cat(1) 맨 페이지 - 윈디하나의 솔라나라




     cat - concatenate and display files

     /usr/bin/cat [-nbsuvet] [file...]

     The cat utility reads each file in sequence and writes it on
     the standard output. Thus:

       example% cat file

     prints file on your terminal, and:

       example% cat file1 file2 >file3

     concatenates file1 and file2,  and  writes  the  results  in
     file3.  If  no input file is given, cat reads from the stan-
     dard input file.

     The following options are supported by /usr/bin/cat:

           Number the lines, as -n, but  omit  the  line  numbers
           from blank lines.

           Precede each line output with its line number.

           cat is silent about non-existent files.

           The output is not buffered.

           Buffered output is the default.

           Non-printing characters, with the exception  of  tabs,
           NEWLINEs  and  form  feeds, are printed visibly. ASCII
           control characters (octal 000 - 037)  are  printed  as
           ^n,  where  n  is the corresponding ASCII character in
           the range octal 100 - 137 (@, A, B, C, . . ., X, Y, Z,
           [,  \, ], ^, and _); the DEL character (octal 0177) is
           printed ^?. Other non-printable characters are printed
           as  M-x,  where  x is the ASCII character specified by
           the low-order seven bits.

     When used with the -v option, the following options  can  be

           A $ character is printed at  the  end  of  each  line,
           prior to the NEWLINE.

           Tabs are printed as ^Is and form feeds to  be  printed
           as ^Ls.

     The -e and -t options are ignored if the -v  option  is  not

     The following operand is supported:

             A path name of an input file. If no file  is  speci-
             fied,  the standard input is used. If file is -, cat
             reads from the standard input at that point  in  the
             sequence.  cat  does  not  close and reopen standard
             input when it is referenced in this way, but accepts
             multiple occurrences of - as file.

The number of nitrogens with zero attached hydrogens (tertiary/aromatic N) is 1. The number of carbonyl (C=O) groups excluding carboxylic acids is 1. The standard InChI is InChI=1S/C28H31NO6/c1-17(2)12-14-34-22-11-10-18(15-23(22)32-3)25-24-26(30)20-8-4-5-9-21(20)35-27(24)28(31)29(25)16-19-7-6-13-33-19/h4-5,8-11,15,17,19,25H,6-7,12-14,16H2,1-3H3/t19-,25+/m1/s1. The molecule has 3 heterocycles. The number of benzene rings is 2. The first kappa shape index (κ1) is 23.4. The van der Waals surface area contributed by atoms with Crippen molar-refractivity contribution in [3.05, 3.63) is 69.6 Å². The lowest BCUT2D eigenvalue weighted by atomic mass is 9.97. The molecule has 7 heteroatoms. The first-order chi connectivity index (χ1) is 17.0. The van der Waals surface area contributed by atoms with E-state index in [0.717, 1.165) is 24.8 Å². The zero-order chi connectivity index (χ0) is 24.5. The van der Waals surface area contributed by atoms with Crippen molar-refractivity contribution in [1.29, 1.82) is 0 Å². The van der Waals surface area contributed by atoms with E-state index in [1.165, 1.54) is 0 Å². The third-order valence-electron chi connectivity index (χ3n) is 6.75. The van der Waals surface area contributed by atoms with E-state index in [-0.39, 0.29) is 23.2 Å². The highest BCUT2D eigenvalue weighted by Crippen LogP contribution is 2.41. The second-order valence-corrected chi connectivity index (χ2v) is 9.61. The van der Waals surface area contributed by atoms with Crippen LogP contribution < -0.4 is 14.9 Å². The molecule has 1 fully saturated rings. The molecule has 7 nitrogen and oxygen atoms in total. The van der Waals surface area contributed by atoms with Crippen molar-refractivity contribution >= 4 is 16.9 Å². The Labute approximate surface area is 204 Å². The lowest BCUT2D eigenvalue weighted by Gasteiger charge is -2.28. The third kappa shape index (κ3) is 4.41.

See largefile(5) for the description of the behavior of  cat
     when  encountering  files  greater  than or equal to 2 Gbyte
     (2^31 bytes).

     Example 1 Concatenating a File

     The following command writes the contents of the file myfile
     to standard output:

       example% cat myfile

     Example 2 Concatenating Two files into One

     The following command concatenates the files doc1  and  doc2
     and writes the result to doc.all.

       example% cat doc1 doc2 > doc.all

     Example 3 Concatenating Two Arbitrary Pieces of Input with a
     Single Invocation

     When standard input is a  terminal,  the  following  command
     gets  two arbitrary pieces of input from the terminal with a
     single invocation of cat:

       example% cat start - middle - end > file

     when standard input is a terminal, gets two arbitrary pieces
     of input from the terminal with a single invocation of cat.

     If standard input is a regular file,

       example% cat start - middle - end > file

     would be equivalent to the following command:

       cat start - middle /dev/null end > file

     because the entire contents of the file would be consumed by
     cat  the first time - was used as a file operand and an end-
     of-file condition would be detected  immediately  when  -was
     referenced the second time.

Environment Variables
     See environ(5) for descriptions of the following environment
     variables  that  affect  the execution of cat: LANG, LC_ALL,


Exit Status
     The following exit values are returned:

           All input files were output successfully.

           An error occurred.

     See attributes(5) for descriptions of the  following  attri-

     tab() box; cw(2.75i) |cw(2.75i) lw(2.75i) |lw(2.75i)  ATTRI-
     BUTE  TYPEATTRIBUTE  VALUE  _  Availabilitysystem/core-os  _
     CSIEnabled  _  Interface  StabilityCommitted  _  StandardSee

See Also
     touch(1),  attributes(5),  environ(5),  largefile(5),  standards(5)

     Redirecting the output of cat onto one of  the  files  being
     read  causes  the  loss  of  the data originally in the file
     being read. For example,

       example% cat filename1 filename2 > filename1

     causes the original data in filename1 to be lost.
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